All Entries For heart disease
For anyone looking to lower their risk of diabetes and heart disease, an increase in physical activity is a common prescription from doctors. But often the advice ends there and patients are left asking themselves, "How much additional exercise do I need?" and, "What kinds of activity should I be doing?"
A recent study shows that even moderate increases in physical activity can have a big impact on your risk for certain diseases. Read More ›
Do you shy away from free weights at the gym? Thankfully, there are a slew of other ways to build your muscles that don’t require a pricey membership or bulky equipment. Besides the benefits of toning your body, resistance workouts help improve blood pressure and lower your diabetes risk. Strength training can also give you an instant mood boost and help fight depression, much like a brisk walk or jog around the block does. Here are easy moves you can do at home and on the go. Read More ›
Editor's Note: February is Heart Health month, aimed at bringing awareness to the #1 killer in America. Today we're sharing an interview with Dr. Patrice Desvigne-Nickens on behalf of the National Heart, Lung, and Blood Institute (NHLBI) and The Heart Truth®. Dr. Desvigne-Nickens answered our questions via email.
DailySpark: How early should women start to take steps to protect their heart health?
Dr. Desvigne-Nickens: Women need to take steps at every age to protect their heart health. Heart disease can begin early, even in the teen years, and it is important for women and girls at all ages to know about heart disease and follow a healthy lifestyle. Women in their 20s and 30s should take action to reduce their risk of developing heart disease.
DailySpark: What are the top lifestyle changes women can make to ensure their hearts stay healthy?
Dr. Desvigne-Nickens: Most heart disease risk factors are preventable or controllable by making healthy lifestyle changes, including: stopping smoking, being physically active, following a healthy diet, and maintaining a healthy weight. Additional risk factors that you can prevent and control include: high blood pressure, high blood cholesterol, and high blood sugar or diabetes. These conditions are silent (that is you don’t have any symptoms) so you must talk with your physician and know your numbers. High blood pressure, high blood cholesterol and high blood sugar are often treatable with healthy lifestyle but may require medical prescriptions.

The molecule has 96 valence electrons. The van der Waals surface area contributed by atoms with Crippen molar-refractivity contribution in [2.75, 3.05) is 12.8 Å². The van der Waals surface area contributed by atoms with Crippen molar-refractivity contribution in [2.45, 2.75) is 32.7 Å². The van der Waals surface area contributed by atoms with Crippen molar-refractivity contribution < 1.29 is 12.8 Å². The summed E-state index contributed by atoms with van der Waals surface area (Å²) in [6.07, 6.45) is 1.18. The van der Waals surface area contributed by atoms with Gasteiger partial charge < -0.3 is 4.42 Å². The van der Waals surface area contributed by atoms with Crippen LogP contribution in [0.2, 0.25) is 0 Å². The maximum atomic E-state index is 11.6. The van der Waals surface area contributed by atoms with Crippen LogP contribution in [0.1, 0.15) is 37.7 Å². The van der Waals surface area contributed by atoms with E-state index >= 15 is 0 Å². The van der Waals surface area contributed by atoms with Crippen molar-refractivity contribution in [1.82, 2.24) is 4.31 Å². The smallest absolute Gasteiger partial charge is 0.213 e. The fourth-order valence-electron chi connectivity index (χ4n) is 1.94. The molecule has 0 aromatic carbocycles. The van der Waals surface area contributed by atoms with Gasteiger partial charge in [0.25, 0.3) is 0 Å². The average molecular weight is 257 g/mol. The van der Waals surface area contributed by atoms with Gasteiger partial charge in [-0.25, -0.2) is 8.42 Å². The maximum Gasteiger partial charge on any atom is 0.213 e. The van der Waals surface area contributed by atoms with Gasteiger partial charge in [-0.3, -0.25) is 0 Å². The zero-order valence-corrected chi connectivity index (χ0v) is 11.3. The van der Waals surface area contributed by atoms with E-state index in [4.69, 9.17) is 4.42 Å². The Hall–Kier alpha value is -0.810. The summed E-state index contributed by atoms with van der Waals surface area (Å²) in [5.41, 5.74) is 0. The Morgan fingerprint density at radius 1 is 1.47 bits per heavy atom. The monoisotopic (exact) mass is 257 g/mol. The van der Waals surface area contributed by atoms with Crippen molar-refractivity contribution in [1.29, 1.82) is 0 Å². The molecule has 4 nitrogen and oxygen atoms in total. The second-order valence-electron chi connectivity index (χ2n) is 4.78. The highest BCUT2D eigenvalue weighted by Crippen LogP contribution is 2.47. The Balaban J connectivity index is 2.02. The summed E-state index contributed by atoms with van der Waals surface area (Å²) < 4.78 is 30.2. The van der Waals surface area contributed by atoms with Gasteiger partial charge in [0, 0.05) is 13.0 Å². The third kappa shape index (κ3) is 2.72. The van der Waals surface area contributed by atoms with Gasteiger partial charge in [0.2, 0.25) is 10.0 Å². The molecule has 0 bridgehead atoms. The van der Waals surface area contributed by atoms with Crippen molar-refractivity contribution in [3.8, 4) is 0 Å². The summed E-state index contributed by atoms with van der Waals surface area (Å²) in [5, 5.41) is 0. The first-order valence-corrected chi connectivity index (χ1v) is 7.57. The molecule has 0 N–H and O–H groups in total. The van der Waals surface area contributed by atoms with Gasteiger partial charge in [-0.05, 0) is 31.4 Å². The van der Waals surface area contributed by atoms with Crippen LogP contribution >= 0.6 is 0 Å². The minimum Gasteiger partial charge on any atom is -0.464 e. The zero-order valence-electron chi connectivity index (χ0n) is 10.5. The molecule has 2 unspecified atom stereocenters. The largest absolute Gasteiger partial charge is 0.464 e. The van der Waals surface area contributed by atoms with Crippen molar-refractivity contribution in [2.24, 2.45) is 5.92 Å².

DailySpark: Which habits harm our hearts the most?
Dr. Desvigne-Nickens: Smoking, letting high blood pressure and high cholesterol go untreated, being overweight or obese, not being physically active, and not managing diabetes all can contribute to increasing a person’s risk for heart disease.
It is especially important to understand that that having more than one risk factor or condition multiplies your risk of developing heart disease. Having one risk factor doubles your risk for disease; having two risks quadruples your risk for developing disease; having three risks increases risk by tenfold. Don’t choose among risk factors, take charge and control your risks. You can reduce your risk for heart disease by over 80% by controlling risk factors and a healthy lifestyle.
DailySpark: How much impact does weight have on heart health?
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Editor's Note: We're passionate about saving lives and preventing heart disease! Please share this blog post with other women in your life. Click the buttons above to share it on social media sites or send via email.
Happy American Heart Month!
February's best-known day is Valentine’s Day, and what with all the heart-shaped things associated with that occasion, it is the perfect month to highlight heart health and share with you what you can do to protect your most precious asset. Your heart will be there for you during all of your life’s adventures, but heart disease is a big threat to all of us! Heart disease is America’s number one cause of death.
According to the Centers for Disease Control and Prevention:
- 1 in 3 deaths in the US is from heart disease and stroke
- That's equal to 2,200 deaths per day.
- 2 million heart attacks and strokes occur each year
- 80,000,000 adults are affected by heart disease
- Heart disease & stroke cost the nation $444 billion/year in health care costs and lost economic productivity.
In the not too distant past, heart disease was erroneously labeled as a "man’s" disease. The seemingly healthy father that suddenly dies of a heart attack leaving young children and a wife behind is a stereotypical nightmare scenario. Views like this have placed too much emphasis on men in heart-health research, and, as a result, both treatment guidelines and public health initiatives are skewed toward men.
But are you aware of the prevalence of heart disease in women? More than 42 million women are currently living with some form of cardiovascular disease. Heart disease is the leading cause of death in women in America!
To change America’s perception that heart disease is a "man’s disease," the American Heart Association in 2004 created the campaign Go Red for Women to bring awareness to this largely preventative disease. Efforts such as Go Red for Women Day work because studies show that when women are aware of their risk for heart disease they are much more likely to make the effort to make the necessary lifestyle changes.